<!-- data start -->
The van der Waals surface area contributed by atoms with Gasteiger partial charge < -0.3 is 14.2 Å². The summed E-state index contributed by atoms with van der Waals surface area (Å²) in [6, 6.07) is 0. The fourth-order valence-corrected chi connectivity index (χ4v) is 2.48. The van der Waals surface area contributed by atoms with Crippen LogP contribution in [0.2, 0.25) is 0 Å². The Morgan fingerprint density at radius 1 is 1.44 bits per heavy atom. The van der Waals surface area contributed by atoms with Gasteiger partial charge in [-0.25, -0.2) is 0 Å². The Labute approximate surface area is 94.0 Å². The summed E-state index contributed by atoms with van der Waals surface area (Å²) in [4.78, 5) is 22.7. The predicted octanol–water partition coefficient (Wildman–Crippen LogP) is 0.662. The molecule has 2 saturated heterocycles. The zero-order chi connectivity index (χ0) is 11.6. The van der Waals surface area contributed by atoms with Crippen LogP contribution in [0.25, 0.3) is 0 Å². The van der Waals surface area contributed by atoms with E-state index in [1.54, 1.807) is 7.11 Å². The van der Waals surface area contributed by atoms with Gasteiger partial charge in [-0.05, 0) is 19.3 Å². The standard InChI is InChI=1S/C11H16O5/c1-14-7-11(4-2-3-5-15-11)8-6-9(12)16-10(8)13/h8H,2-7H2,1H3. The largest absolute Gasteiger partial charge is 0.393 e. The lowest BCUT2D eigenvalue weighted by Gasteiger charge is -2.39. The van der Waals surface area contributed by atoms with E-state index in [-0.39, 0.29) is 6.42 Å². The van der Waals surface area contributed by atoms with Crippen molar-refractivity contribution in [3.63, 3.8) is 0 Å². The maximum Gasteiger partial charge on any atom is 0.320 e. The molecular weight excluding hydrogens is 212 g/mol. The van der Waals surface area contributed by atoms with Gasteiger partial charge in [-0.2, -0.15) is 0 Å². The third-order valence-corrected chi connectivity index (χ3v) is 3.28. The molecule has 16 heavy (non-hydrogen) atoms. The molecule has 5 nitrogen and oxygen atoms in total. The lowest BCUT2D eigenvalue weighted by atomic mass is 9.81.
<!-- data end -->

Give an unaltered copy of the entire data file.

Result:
The van der Waals surface area contributed by atoms with Gasteiger partial charge < -0.3 is 14.2 Å². The summed E-state index contributed by atoms with van der Waals surface area (Å²) in [6, 6.07) is 0. The fourth-order valence-corrected chi connectivity index (χ4v) is 2.48. The van der Waals surface area contributed by atoms with Crippen LogP contribution in [0.2, 0.25) is 0 Å². The Morgan fingerprint density at radius 1 is 1.44 bits per heavy atom. The van der Waals surface area contributed by atoms with Gasteiger partial charge in [-0.25, -0.2) is 0 Å². The Labute approximate surface area is 94.0 Å². The summed E-state index contributed by atoms with van der Waals surface area (Å²) in [4.78, 5) is 22.7. The predicted octanol–water partition coefficient (Wildman–Crippen LogP) is 0.662. The molecule has 2 saturated heterocycles. The zero-order chi connectivity index (χ0) is 11.6. The van der Waals surface area contributed by atoms with Crippen LogP contribution in [0.25, 0.3) is 0 Å². The van der Waals surface area contributed by atoms with E-state index in [1.54, 1.807) is 7.11 Å². The van der Waals surface area contributed by atoms with Gasteiger partial charge in [-0.05, 0) is 19.3 Å². The standard InChI is InChI=1S/C11H16O5/c1-14-7-11(4-2-3-5-15-11)8-6-9(12)16-10(8)13/h8H,2-7H2,1H3. The largest absolute Gasteiger partial charge is 0.393 e. The lowest BCUT2D eigenvalue weighted by Gasteiger charge is -2.39. The van der Waals surface area contributed by atoms with E-state index in [-0.39, 0.29) is 6.42 Å². The van der Waals surface area contributed by atoms with Crippen molar-refractivity contribution in [3.63, 3.8) is 0 Å². The maximum Gasteiger partial charge on any atom is 0.320 e. The molecular weight excluding hydrogens is 212 g/mol. The van der Waals surface area contributed by atoms with Gasteiger partial charge in [-0.2, -0.15) is 0 Å². The third-order valence-corrected chi connectivity index (χ3v) is 3.28. The molecule has 16 heavy (non-hydrogen) atoms. The molecule has 5 nitrogen and oxygen atoms in total. The lowest BCUT2D eigenvalue weighted by atomic mass is 9.81.